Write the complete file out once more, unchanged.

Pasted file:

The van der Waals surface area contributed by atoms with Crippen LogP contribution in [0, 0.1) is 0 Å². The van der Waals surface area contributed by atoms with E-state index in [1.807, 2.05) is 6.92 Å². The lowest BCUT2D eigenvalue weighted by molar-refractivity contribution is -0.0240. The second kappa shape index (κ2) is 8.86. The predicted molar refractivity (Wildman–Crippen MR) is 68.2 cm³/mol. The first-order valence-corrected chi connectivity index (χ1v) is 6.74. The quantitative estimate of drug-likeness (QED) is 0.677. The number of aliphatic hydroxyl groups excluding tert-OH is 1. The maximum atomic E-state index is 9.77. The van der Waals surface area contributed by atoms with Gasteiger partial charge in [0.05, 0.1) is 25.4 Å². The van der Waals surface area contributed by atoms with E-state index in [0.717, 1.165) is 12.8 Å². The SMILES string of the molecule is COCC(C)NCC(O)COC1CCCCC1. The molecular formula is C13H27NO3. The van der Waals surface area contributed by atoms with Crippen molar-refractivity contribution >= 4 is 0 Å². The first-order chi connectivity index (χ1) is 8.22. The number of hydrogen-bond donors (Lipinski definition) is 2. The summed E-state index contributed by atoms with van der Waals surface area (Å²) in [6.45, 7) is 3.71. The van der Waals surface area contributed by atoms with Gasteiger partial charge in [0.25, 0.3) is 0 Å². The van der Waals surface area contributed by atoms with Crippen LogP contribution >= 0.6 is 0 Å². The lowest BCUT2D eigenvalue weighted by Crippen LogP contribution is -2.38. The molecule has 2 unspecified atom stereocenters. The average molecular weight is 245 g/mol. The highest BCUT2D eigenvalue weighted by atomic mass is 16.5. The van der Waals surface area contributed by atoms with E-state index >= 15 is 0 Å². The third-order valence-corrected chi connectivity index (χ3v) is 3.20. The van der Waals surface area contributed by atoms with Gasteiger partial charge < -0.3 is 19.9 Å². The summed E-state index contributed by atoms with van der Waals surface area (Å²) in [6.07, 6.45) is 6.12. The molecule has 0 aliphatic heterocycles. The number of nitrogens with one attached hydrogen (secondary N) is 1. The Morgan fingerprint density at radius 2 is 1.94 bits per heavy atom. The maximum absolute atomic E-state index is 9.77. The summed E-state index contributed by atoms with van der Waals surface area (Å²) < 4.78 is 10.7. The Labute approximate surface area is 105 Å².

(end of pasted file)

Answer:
The van der Waals surface area contributed by atoms with Crippen LogP contribution in [0, 0.1) is 0 Å². The van der Waals surface area contributed by atoms with E-state index in [1.807, 2.05) is 6.92 Å². The lowest BCUT2D eigenvalue weighted by molar-refractivity contribution is -0.0240. The second kappa shape index (κ2) is 8.86. The predicted molar refractivity (Wildman–Crippen MR) is 68.2 cm³/mol. The first-order valence-corrected chi connectivity index (χ1v) is 6.74. The quantitative estimate of drug-likeness (QED) is 0.677. The number of aliphatic hydroxyl groups excluding tert-OH is 1. The maximum atomic E-state index is 9.77. The van der Waals surface area contributed by atoms with Gasteiger partial charge in [0.05, 0.1) is 25.4 Å². The van der Waals surface area contributed by atoms with E-state index in [0.717, 1.165) is 12.8 Å². The SMILES string of the molecule is COCC(C)NCC(O)COC1CCCCC1. The molecular formula is C13H27NO3. The van der Waals surface area contributed by atoms with Crippen molar-refractivity contribution >= 4 is 0 Å². The first-order chi connectivity index (χ1) is 8.22. The number of hydrogen-bond donors (Lipinski definition) is 2. The summed E-state index contributed by atoms with van der Waals surface area (Å²) in [6.45, 7) is 3.71. The van der Waals surface area contributed by atoms with Gasteiger partial charge in [0.25, 0.3) is 0 Å². The van der Waals surface area contributed by atoms with Crippen LogP contribution >= 0.6 is 0 Å². The lowest BCUT2D eigenvalue weighted by Crippen LogP contribution is -2.38. The molecule has 2 unspecified atom stereocenters. The average molecular weight is 245 g/mol. The highest BCUT2D eigenvalue weighted by atomic mass is 16.5. The van der Waals surface area contributed by atoms with E-state index >= 15 is 0 Å². The third-order valence-corrected chi connectivity index (χ3v) is 3.20. The van der Waals surface area contributed by atoms with Gasteiger partial charge < -0.3 is 19.9 Å². The summed E-state index contributed by atoms with van der Waals surface area (Å²) in [6.07, 6.45) is 6.12. The molecule has 0 aliphatic heterocycles. The number of nitrogens with one attached hydrogen (secondary N) is 1. The Morgan fingerprint density at radius 2 is 1.94 bits per heavy atom. The maximum absolute atomic E-state index is 9.77. The summed E-state index contributed by atoms with van der Waals surface area (Å²) < 4.78 is 10.7. The Labute approximate surface area is 105 Å².